Parents Television Council study finds failures in TV rating system
DENVER — Shows with comparable violence are often given different ratings, with network TV generally being less stringent than cable channels, a new study has found.
Scenes with stabbings, rape and mutilation received a TV-14 Parents Strongly Cautioned rating on network TV, said a study by the Parents Television Council.
Similar scenes on cable were given the highest level of caution, TV-MA for Mature Audiences Only.
The PTC study also found:
- Most violent shows on broadcast TV have essentially similar levels of violence as the most violent cable TV shows, rendering untrue the popular assumption that broadcast TV is a “safer” media environment for children.
- Viewers watching these violent TV shows on broadcast are exposed to guns or bladed weapons every 3 minutes.
- The TV ratings system is failing to protect children and families due to the fact that the broadcast networks are assigning a younger age rating than similarly violent programs on cable.
- The violent situations on television programs run the gamut, including instances of child molestation, rape, mutilation/disfigurement, dismemberment, graphic killings and/or injuries by gunfire and stabbings, violent abductions, physical torture, cannibalism, burning flesh and suicide.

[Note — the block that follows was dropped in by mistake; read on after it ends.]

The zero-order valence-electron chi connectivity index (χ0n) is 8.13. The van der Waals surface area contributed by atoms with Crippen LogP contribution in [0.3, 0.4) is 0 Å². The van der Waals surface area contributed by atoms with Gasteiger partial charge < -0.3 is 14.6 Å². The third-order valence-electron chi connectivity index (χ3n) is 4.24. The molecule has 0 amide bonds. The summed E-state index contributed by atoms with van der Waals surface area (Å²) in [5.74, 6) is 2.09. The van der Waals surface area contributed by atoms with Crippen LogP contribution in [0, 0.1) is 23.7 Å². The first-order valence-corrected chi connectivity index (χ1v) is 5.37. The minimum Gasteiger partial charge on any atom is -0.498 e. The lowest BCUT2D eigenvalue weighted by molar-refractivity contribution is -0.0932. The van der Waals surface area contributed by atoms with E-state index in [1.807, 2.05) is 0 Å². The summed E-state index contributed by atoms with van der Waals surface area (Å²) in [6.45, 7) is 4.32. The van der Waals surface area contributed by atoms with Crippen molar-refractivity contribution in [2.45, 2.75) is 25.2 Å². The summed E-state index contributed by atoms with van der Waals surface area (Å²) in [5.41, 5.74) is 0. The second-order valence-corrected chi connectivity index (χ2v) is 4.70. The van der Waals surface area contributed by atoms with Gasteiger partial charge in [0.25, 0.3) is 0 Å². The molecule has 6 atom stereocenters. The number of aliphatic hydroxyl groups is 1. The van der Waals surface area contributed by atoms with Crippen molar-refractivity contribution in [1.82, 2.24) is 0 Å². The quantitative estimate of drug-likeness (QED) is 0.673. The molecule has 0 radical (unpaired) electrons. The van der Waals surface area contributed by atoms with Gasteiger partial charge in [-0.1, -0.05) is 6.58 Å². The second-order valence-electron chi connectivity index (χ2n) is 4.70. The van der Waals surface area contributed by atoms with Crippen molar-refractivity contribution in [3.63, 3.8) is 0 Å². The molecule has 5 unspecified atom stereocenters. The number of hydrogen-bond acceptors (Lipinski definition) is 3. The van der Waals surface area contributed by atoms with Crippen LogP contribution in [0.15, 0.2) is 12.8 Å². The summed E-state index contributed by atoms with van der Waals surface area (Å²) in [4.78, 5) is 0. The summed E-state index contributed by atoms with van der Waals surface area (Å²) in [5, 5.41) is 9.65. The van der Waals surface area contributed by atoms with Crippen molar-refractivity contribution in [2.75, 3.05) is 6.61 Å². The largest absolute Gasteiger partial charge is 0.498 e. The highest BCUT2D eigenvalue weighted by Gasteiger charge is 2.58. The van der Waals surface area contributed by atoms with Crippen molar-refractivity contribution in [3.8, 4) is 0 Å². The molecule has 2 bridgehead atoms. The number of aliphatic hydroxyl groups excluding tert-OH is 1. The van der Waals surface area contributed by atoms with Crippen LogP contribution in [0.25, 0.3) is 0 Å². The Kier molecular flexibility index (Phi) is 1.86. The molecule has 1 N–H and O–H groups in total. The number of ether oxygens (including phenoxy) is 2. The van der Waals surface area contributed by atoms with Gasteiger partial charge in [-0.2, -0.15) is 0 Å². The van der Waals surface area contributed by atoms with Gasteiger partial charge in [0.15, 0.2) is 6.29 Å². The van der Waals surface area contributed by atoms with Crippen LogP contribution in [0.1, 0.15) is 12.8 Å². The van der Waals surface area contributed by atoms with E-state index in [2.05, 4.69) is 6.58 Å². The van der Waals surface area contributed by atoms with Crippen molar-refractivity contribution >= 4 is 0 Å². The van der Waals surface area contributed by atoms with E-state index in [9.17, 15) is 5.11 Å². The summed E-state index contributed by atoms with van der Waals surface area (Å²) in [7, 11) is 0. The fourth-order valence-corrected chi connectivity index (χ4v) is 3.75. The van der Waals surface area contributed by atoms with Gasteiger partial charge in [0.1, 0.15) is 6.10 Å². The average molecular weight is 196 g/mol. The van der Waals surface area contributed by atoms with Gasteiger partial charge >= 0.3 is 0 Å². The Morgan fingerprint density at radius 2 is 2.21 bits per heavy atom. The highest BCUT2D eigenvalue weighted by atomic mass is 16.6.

“The entertainment industry has done virtually nothing to reduce the flow of graphically violent media to children. Those concerned about media violence and its effects on society should be extremely disturbed by the findings of this new research report,” said PTC President Tim Winter in a statement.
The study of 14 series during a four-week period found a 6 percent difference in the overall incidence of violence of all types on cable versus broadcast, with 1,482 violent acts on the cable programs and 1,392 on the network series.
The study looked at shows on NBC, FOX, CBS and the CW. ABC was not included.
Broadcasters are required to follow decency standards for expletives, but not for violence. Shows are rated using the TV Parental Guidelines Monitoring Board, which is made up of TV industry members and public interest groups.
A V-chip can help parents block unwanted shows with too much violence, but critics said that it may be ineffective if the programs are not appropriately labeled.